With VoIP and IP telephony, circuit switching is replaced with packet switching, and the "public" system enabling the transfer of the packets and the communication is the Internet. Because the dial tone has become so pervasive and dependable, VoIP systems have their work cut out for them. For example, if there's a power outage, you can't make VoIP calls unless you have a backup generator—one reason why many companies that have deployed VoIP systems still have analog lines for emergencies. Another difference is that the quality of your VoIP call largely depends on the quality of the network and speed of the Internet connection on which you are sending your digitized voice signals.

In terms of appearance, there's little difference between a 21st-century phone found in any businessperson's office today versus a VoIP phone. The main technical dissimilarity between the two is that a VoIP phone has an Ethernet port, and a standard telephone does not. According to In-Stat predictions, total IP phone shipments will grow from 10 million units in 2006 to 164 million units in 2010.

What are the advantages of VoIP?

Many organizations found that they can shave a lot of money off their monthly telecom expenses, for several reasons. The first, and probably the most talked about, is that with a VoIP system, organizations can save money on long-distance calls and those made on a WAN between intra-office staffers who work in dispersed locations.

The second reason is that organizations can reap savings by having data and voice traffic on one network, rather than having to manage and pay for separate data and voice lines. This makes network management, and telephony system updates and upgrades easier. With a centrally controlled IP telephony system, any changes network administrators have to make to the telephone system, such as adding a new employee, or when an employee moves seats, is much easier—there's no back-office wiring closet to visit or complex reprogramming of phones. Changes are made through a simple Web-based application.

Another purported benefit is new and more responsive forms of customer service. For example, "click to talk" (or "click to connect") has become a popular option for online retailers with hefty customer service operations. With click to talk, online customers who want to speak with a live customer service representative can click on a hyperlink and be connected (via VoIP) with the most appropriate rep for some human-to-human contact. For more on the advantages of VoIP, read "Is It Time To Connect VoIP Into Your IT/Business Strategy?"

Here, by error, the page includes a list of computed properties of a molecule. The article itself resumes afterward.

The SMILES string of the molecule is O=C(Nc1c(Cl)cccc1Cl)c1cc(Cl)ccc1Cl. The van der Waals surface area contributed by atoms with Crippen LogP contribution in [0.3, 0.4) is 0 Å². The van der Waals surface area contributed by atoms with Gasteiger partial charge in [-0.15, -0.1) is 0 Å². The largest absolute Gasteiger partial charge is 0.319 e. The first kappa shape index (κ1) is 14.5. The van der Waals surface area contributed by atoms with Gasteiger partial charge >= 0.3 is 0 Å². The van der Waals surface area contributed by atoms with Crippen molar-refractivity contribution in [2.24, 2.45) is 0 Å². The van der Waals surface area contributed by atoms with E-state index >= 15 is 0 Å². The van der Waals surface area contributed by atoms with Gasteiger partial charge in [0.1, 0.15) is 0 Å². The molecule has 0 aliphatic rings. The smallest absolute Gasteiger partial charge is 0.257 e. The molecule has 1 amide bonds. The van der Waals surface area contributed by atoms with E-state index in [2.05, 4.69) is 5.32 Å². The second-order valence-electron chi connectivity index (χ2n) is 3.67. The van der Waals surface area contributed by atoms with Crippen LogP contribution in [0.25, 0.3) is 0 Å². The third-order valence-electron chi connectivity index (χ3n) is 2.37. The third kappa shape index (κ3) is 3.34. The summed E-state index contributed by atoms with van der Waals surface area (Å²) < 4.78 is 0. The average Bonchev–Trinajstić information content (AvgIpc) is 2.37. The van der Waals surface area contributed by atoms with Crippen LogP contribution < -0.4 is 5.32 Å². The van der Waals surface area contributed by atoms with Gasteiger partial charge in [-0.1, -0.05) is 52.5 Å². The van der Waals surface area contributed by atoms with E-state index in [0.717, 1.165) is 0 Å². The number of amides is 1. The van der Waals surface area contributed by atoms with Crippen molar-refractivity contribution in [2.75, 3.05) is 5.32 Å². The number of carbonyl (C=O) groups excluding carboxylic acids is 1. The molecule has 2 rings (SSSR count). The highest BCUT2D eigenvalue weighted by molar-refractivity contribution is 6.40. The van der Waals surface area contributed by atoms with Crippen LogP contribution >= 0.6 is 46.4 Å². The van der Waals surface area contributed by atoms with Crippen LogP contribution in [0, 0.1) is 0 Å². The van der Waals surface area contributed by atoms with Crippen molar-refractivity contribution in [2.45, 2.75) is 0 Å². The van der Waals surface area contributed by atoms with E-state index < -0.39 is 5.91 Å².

All of these potential savings are critical for 21st-century organizations. That's because total telecom expenses, which in many companies are now IT's problem, are huge. According to Aberdeen Group, the average Fortune 500 company spends $116 million each year on telecom services (for mid-market enterprises, it's $26 million), and telecom costs, as a whole, have jumped into the top three line items for most companies. With VoIP implementations, many CIOs claim monthly savings of anywhere from $1,000 to more than a million dollars in the largest of enterprises that have heavy-duty call center operations or lots of geographically separated divisions that need to communicate via long-distance phone calls.

What are the disadvantages of VoIP?

Just as the list of potential advantages might make you think, "Why aren't we doing this?" there is an equal number of disadvantages and potential pitfalls that could make you (and your CEO and CFO) wonder, "Why are we doing this?" That will most likely happen when users experience network delays and poor-quality voice communications.

The first, and possibly most crucial potential disadvantage of a VoIP rollout is the fact that voice's network requirements are so finicky that any degradation in network quality will immediately and adversely affect your communications experience. The unfortunate consequence for those on VoIP-enabled calls is what is referred to as latency, jitter and packet loss, and the resultant "garble" or dropped calls are quite annoying.